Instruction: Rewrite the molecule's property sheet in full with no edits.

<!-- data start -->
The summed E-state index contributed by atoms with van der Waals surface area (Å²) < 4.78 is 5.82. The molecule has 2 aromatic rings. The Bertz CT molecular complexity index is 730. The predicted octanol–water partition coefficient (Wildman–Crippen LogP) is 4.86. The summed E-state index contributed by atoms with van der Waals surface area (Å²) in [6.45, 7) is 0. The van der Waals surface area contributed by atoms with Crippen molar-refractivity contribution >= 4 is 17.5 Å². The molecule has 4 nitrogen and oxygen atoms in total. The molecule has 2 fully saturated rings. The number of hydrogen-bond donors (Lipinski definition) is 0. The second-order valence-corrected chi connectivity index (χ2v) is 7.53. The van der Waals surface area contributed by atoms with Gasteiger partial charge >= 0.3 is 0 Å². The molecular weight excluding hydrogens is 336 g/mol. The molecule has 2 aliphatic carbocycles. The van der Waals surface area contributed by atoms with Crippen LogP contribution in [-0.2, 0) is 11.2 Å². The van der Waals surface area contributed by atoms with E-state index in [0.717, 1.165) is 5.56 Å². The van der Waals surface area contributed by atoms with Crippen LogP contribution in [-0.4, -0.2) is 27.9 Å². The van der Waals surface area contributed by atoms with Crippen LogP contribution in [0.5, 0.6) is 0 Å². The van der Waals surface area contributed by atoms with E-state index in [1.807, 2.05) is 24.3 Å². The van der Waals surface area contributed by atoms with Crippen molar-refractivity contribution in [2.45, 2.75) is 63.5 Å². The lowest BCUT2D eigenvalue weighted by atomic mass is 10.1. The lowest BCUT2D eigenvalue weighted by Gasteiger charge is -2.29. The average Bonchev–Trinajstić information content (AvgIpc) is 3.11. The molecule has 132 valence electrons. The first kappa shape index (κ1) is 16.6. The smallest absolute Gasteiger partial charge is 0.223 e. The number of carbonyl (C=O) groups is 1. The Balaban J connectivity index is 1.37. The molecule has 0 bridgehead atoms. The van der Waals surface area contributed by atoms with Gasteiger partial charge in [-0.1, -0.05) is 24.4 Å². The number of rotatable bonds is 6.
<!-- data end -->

The summed E-state index contributed by atoms with van der Waals surface area (Å²) < 4.78 is 5.82. The molecule has 2 aromatic rings. The Bertz CT molecular complexity index is 730. The predicted octanol–water partition coefficient (Wildman–Crippen LogP) is 4.86. The summed E-state index contributed by atoms with van der Waals surface area (Å²) in [6.45, 7) is 0. The van der Waals surface area contributed by atoms with Crippen molar-refractivity contribution >= 4 is 17.5 Å². The molecule has 4 nitrogen and oxygen atoms in total. The molecule has 2 fully saturated rings. The number of hydrogen-bond donors (Lipinski definition) is 0. The second-order valence-corrected chi connectivity index (χ2v) is 7.53. The van der Waals surface area contributed by atoms with Gasteiger partial charge >= 0.3 is 0 Å². The molecular weight excluding hydrogens is 336 g/mol. The molecule has 2 aliphatic carbocycles. The van der Waals surface area contributed by atoms with Crippen LogP contribution in [-0.2, 0) is 11.2 Å². The van der Waals surface area contributed by atoms with E-state index in [0.717, 1.165) is 5.56 Å². The van der Waals surface area contributed by atoms with Crippen LogP contribution in [-0.4, -0.2) is 27.9 Å². The van der Waals surface area contributed by atoms with Crippen LogP contribution in [0.5, 0.6) is 0 Å². The van der Waals surface area contributed by atoms with E-state index in [1.807, 2.05) is 24.3 Å². The van der Waals surface area contributed by atoms with Crippen molar-refractivity contribution in [2.45, 2.75) is 63.5 Å². The lowest BCUT2D eigenvalue weighted by atomic mass is 10.1. The lowest BCUT2D eigenvalue weighted by Gasteiger charge is -2.29. The average Bonchev–Trinajstić information content (AvgIpc) is 3.11. The molecule has 132 valence electrons. The first kappa shape index (κ1) is 16.6. The smallest absolute Gasteiger partial charge is 0.223 e. The number of carbonyl (C=O) groups is 1. The Balaban J connectivity index is 1.37. The molecule has 0 bridgehead atoms. The van der Waals surface area contributed by atoms with Gasteiger partial charge in [-0.1, -0.05) is 24.4 Å². The number of rotatable bonds is 6.